About these pages
Changes from the book|
Web page maintenance
These pages are an online version of:
The History of Clarksville and Old Red River County, Pat B. Clark, Mathis, Van Nort & Co., Dallas, Texas, 1937, ill. 15, maps 2, pp. xix, 259. Online pages add an index, 2 maps and a report by Capt. Wm. B. Stout.
Red River County has a rich history from being a major gateway for pioneers to Texas. Pat B. Clark has captured some of this history through interviews with early settlers and their descendants and through his own experiences. Clark's family settled the town of Clarksville, which became the county seat. A biography of the author is in the Introduction.
The book includes biographical sketches of prominent early families, first-hand accounts of pioneer life and stories of interactions between the settlers, their slaves and the Indians. Military records include the exploits of Militia Captain Henry Stout, the members of Company F of Whitfield's Civil War Legion of Texas Cavalry and a long letter from Major Ben McCulloch describing his activities at the Battle of Buena Vista during the war between the United States and Mexico.
It may help the reader better appreciate the value of moneys mentioned in the book to know that $1 in the mid 1830s would be equivalent to about $17 now (2004). [ 1] A $10 horse then would be worth about $170 now.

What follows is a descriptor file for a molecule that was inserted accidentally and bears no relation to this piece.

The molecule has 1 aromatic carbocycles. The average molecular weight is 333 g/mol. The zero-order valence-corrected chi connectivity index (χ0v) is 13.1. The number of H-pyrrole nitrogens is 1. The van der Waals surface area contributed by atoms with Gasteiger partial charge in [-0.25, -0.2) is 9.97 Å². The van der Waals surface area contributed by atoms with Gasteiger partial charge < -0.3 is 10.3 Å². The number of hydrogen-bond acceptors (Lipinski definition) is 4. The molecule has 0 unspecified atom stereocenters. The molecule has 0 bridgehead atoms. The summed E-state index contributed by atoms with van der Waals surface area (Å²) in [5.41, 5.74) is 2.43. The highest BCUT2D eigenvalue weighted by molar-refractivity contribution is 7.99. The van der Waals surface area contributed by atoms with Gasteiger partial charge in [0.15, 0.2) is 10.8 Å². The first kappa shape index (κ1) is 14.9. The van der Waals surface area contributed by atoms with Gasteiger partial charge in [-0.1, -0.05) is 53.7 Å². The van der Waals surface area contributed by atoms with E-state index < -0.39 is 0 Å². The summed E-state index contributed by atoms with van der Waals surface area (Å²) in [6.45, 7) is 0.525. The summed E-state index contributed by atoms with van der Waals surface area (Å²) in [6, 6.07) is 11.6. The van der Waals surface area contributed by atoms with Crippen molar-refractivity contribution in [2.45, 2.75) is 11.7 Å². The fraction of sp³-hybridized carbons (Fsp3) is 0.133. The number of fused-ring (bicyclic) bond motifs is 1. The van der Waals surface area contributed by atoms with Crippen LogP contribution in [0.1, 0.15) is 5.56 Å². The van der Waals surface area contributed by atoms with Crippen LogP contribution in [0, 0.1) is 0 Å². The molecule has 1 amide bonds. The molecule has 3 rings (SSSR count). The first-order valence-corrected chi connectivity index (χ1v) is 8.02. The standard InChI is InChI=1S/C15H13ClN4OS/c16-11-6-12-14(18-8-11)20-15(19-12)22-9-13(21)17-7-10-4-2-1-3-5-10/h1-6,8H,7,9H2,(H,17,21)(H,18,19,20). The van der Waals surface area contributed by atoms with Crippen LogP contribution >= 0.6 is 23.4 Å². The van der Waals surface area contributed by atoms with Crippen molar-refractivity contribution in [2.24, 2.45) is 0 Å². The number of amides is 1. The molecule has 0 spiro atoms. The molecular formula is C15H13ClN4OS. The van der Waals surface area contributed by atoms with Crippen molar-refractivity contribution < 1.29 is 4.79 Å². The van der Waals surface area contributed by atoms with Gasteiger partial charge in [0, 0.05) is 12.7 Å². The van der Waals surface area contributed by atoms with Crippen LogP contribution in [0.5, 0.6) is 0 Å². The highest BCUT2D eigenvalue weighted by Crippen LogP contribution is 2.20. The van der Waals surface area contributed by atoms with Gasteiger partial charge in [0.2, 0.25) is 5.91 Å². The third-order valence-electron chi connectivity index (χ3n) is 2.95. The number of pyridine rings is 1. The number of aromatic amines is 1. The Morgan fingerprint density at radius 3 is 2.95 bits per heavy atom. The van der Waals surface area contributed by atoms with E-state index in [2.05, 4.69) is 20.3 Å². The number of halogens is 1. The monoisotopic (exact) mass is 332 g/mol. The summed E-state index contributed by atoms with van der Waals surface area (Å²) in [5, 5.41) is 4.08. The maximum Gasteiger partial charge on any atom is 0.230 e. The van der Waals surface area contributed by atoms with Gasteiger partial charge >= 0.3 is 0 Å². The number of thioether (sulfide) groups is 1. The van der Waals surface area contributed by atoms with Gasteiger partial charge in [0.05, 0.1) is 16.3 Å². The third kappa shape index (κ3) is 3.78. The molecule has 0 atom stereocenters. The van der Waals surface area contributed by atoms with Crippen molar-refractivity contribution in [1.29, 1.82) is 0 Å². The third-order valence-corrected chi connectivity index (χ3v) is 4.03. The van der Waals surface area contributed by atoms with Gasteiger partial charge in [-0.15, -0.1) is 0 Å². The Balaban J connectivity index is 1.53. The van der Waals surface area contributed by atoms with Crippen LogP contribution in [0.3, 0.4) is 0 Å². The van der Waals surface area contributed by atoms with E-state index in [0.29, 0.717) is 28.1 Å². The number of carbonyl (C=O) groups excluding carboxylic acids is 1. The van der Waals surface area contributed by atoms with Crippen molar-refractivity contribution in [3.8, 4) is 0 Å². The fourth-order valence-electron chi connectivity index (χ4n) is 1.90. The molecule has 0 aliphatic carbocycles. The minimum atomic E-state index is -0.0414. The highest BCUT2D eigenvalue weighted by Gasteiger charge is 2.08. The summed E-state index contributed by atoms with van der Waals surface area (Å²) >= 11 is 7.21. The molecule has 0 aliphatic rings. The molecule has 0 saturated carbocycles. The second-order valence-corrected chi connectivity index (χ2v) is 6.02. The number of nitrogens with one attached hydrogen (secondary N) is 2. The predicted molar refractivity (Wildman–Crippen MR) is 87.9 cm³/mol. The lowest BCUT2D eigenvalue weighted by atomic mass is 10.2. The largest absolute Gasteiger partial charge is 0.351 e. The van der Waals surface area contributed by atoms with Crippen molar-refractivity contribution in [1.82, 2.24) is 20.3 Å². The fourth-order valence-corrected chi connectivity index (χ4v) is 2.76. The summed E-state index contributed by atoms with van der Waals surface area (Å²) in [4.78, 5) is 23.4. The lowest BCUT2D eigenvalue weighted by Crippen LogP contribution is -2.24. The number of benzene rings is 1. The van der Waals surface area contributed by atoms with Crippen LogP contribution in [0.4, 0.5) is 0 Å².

A reader who has never lived in Red River County should know the town of Bogata is called "Bogota" by its citizens.
Changes from the book
The book is presented online in its entirety with spelling preserved, except for a few corrections to obvious errors missed in the book's proofing (e.g., "Clarksvilled"). This online version has been proofed word-by-word against the book, not an infallible process itself. The book's pagination has been preserved so that prior references to the contents will still be valid.
My comments or corrections in the online version are within square brackets "[...]" to keep them separate from the original text.
Large sections of text, particularly some of the genealogical sketches, have been segmented into several paragraphs to improve readability. In addition, for large families, the use of numbering, italics and bold font help separate different generations of children, to assist the reader. Where absent, a title (e.g., "[The Davis Family]") has been inserted before a family's sketch.
This book should not be considered a primary source of genealogy as family structure is sometimes ambiguous in the sketches. Also, in places the book attempts to repeat a sketch, but with some of the names missing or spelled differently. Readers interested in family genealogy should verify these sketches with other genealogical records.
If a missing maiden name occurs elsewhere in the book I have added it within square brackets and provided a link to that location. Where a wife's name is missing, the Index shows only, for example, "Bagby, Mrs. John A." If a wife's full name is provided, the Index contains both a maiden-name entry and a married-name entry with maiden-name in parentheses.
From the online-contents page, readers have a choice of the original table of contents or (on the right side of the page) a list of abbreviated chapter titles from the book's page-headers. These shorter titles appear also on the online pages' navigation bars as an aid to the reader.